Social Engineering 101: Building a Human Firewall

Sep 19, 2017 by Ryan Broome

spear phish·ing

noun

Sending fraudulent emails to a specific individual or department within your organization. Phishing emails appear to be from a trusted sender. Actually, they’re from cybercriminals attempting to steal confidential information.

Not so long ago, the CFO of a large enterprise received an email at work from another member of C-Suite. It looked exactly like any other corporate email. The sender’s name was spelled correctly; the body of the email and signature looked normal. The message (professionally written) referenced a new project underway and instructed the CFO to wire 1.2 million dollars to a bank in Barcelona. It also confirmed that the usual chain of command signed off on the transfer.

A bank in Barcelona? This struck the CFO as odd. She picked up the phone to call the person who sent this email, and sure enough — they had no idea what she was talking about.

91 percent of cyber attacks begin with a phishing email just like the one in this story.[1] How did the cybercriminal gain access to emails and private information?Each executive’s name, title and email address was listed on the company website. All it took was one phishing email to fool one employee; and the criminals gained access to all the information they needed to pull off a convincing heist.

The single greatest threat to your IT security…is your people.

Building a Human Firewall

A common gut reaction to cybersecurity threats is to invest in better security hardware and software. It’s not an entirely wrong approach. But you can throw thousands of dollars at the latest antivirus software or intrusion detection system. It won’t save you from sophisticated new cyber-attack methods if your employees aren’t properly trained.

Case in point, a 2016 study sent phishing emails and Facebook messages to about 1700 test recipients (unbeknownst to them). These individuals indicated in a survey that they were aware of risky emails. 78 percent of the test subjects clicked anyways.[2]

Security is a multi-faceted issue. But protective measures must begin with the people if technology is to effectively reinforce your organization’s private information. Social engineering is the act of changing the behavioral responses of your employees to security threats through simulation testing and awareness training. As a result, your workforce becomes what we like to call — a human firewall.

  • Start with a baseline test. Conduct a simulated phishing attack on your workforce to assess the vulnerability percentage of your users. Be prepared — the percentage of clicks will likely shock you.

     

  • Train your users. We aren’t talking about luncheon lectures and video presentations, folks. You need interactive training that exposes your workforce to common traps, live demos, scenario-based exercises, and ongoing discussions about security trends, tips and best practices. 

     

  • Conduct random ongoing testing. Make simulated phishing attacks a regular part of your security routine. Address users who continually fall for the trap and provide remedial training to improve cybersecurity awareness.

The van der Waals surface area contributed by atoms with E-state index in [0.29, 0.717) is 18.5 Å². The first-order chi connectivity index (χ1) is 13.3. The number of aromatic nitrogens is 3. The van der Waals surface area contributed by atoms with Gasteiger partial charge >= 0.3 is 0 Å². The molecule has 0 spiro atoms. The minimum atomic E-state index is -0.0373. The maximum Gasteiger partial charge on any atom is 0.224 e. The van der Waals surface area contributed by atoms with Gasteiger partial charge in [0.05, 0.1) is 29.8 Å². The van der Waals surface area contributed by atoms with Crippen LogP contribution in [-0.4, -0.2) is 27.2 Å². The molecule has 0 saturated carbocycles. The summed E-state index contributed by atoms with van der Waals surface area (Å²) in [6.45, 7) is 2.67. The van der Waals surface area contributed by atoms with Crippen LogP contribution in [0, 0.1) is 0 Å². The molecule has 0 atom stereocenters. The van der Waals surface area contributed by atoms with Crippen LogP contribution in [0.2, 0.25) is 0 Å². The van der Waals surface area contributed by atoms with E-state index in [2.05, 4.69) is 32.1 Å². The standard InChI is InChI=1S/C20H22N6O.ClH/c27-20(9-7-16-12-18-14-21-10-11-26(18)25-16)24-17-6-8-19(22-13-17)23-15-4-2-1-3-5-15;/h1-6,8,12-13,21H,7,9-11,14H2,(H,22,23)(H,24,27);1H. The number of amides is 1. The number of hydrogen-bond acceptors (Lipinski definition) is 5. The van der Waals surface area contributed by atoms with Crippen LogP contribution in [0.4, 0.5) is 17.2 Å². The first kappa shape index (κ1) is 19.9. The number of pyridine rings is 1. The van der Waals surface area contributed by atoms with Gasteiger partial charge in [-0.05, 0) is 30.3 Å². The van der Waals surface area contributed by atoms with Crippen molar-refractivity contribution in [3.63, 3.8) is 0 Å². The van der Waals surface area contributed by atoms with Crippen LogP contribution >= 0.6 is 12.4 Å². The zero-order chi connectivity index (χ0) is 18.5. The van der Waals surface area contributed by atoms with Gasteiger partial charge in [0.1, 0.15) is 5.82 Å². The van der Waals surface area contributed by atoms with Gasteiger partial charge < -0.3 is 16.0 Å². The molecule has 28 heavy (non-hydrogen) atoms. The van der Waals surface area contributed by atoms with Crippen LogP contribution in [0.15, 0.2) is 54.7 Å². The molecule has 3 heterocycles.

Rounding Out Your Cybersecurity Strategy

    In addition to social engineering, you must also address your administrative, technical, and on-premise controls.

    Update Administrative Controls And Policies

    Here’s a checklist of administrative items to secure:

    • Proper licensing of all technologies. By proper, we mean a plan that includes essential security features (not the cheapest available tier).

       

    • An employee exit strategy. People must be closed off from internal information the moment they are terminated or leave the company. Otherwise, they can use a mobile device to access systems and accounts.

       

    • Establish access controls. Only give the bare minimum access each employee requires to do his or her job.

       

    • Create policies for email. Policies should include best practices, expectations, and a protocol for dealing with suspicious emails.

    Assess and Establish On-Premise Securities

     This may include:

    • Updating your office security system.
    • Installing key-card access systems at main entrances.
    • Issuing access-control badges to employees and authorized contractors.
    • Ensuring that important documents, personal information, files, spare keys, etc., are properly gated.

    Assess and Establish Technical Securities

    • Ideally, you want a combination of the following technological securities:

    • Email filtering (cloud-based or hardware application)
    • Content and web filtering (note: this requires costly licensing and a robust firewall)
    • Integrative end-point and email security (malware, leak prevention, realtime analysis, anti-spam, etc.)

To recap, proper cybersecurity is a trifecta of strategies. Begin with baseline testing to determine the extent of your risk. Develop routine training that evolves as cyberattack methods do. Many organizations focus too heavily on the technological side of security, but administrative controls are equally as important. A final piece of advice — work with a managed services provider to ensure these strategies adequately align with your business goals and security needs.



 

[1] HIPAA Journal

[2] Friedrich-Alexander Universitāt

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